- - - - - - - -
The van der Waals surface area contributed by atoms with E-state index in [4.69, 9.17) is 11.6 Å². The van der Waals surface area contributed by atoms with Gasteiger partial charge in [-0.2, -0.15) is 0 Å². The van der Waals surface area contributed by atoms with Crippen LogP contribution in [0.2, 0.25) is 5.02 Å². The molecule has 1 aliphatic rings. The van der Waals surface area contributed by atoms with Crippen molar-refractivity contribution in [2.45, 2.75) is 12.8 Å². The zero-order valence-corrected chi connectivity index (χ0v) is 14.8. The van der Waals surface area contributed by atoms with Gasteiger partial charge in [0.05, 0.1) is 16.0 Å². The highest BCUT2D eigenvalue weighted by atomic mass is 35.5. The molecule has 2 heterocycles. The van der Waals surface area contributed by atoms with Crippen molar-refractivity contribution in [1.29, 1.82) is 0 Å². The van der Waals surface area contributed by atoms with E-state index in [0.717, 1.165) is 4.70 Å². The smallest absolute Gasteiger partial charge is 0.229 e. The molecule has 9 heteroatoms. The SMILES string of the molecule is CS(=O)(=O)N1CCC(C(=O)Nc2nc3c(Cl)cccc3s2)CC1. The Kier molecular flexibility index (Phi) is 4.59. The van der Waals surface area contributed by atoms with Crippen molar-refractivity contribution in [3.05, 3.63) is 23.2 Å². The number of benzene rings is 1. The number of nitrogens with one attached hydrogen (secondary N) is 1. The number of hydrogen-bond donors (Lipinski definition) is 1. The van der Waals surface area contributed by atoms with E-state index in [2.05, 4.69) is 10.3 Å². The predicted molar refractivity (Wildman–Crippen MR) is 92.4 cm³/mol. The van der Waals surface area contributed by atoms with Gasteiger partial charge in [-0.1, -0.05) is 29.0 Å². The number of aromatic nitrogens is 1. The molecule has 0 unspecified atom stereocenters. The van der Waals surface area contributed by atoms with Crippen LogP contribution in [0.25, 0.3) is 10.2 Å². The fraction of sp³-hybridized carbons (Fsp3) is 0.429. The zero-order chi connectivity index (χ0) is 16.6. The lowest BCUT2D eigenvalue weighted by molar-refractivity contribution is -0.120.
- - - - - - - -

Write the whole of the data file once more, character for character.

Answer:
The van der Waals surface area contributed by atoms with E-state index in [4.69, 9.17) is 11.6 Å². The van der Waals surface area contributed by atoms with Gasteiger partial charge in [-0.2, -0.15) is 0 Å². The van der Waals surface area contributed by atoms with Crippen LogP contribution in [0.2, 0.25) is 5.02 Å². The molecule has 1 aliphatic rings. The van der Waals surface area contributed by atoms with Crippen molar-refractivity contribution in [2.45, 2.75) is 12.8 Å². The zero-order valence-corrected chi connectivity index (χ0v) is 14.8. The van der Waals surface area contributed by atoms with Gasteiger partial charge in [0.05, 0.1) is 16.0 Å². The highest BCUT2D eigenvalue weighted by atomic mass is 35.5. The molecule has 2 heterocycles. The van der Waals surface area contributed by atoms with Crippen molar-refractivity contribution in [1.29, 1.82) is 0 Å². The van der Waals surface area contributed by atoms with E-state index in [0.717, 1.165) is 4.70 Å². The smallest absolute Gasteiger partial charge is 0.229 e. The molecule has 9 heteroatoms. The SMILES string of the molecule is CS(=O)(=O)N1CCC(C(=O)Nc2nc3c(Cl)cccc3s2)CC1. The Kier molecular flexibility index (Phi) is 4.59. The van der Waals surface area contributed by atoms with Crippen molar-refractivity contribution in [3.05, 3.63) is 23.2 Å². The number of benzene rings is 1. The number of nitrogens with one attached hydrogen (secondary N) is 1. The number of hydrogen-bond donors (Lipinski definition) is 1. The van der Waals surface area contributed by atoms with E-state index in [2.05, 4.69) is 10.3 Å². The predicted molar refractivity (Wildman–Crippen MR) is 92.4 cm³/mol. The van der Waals surface area contributed by atoms with Gasteiger partial charge in [-0.1, -0.05) is 29.0 Å². The number of aromatic nitrogens is 1. The molecule has 0 unspecified atom stereocenters. The van der Waals surface area contributed by atoms with Crippen LogP contribution in [0.25, 0.3) is 10.2 Å². The fraction of sp³-hybridized carbons (Fsp3) is 0.429. The zero-order chi connectivity index (χ0) is 16.6. The lowest BCUT2D eigenvalue weighted by molar-refractivity contribution is -0.120.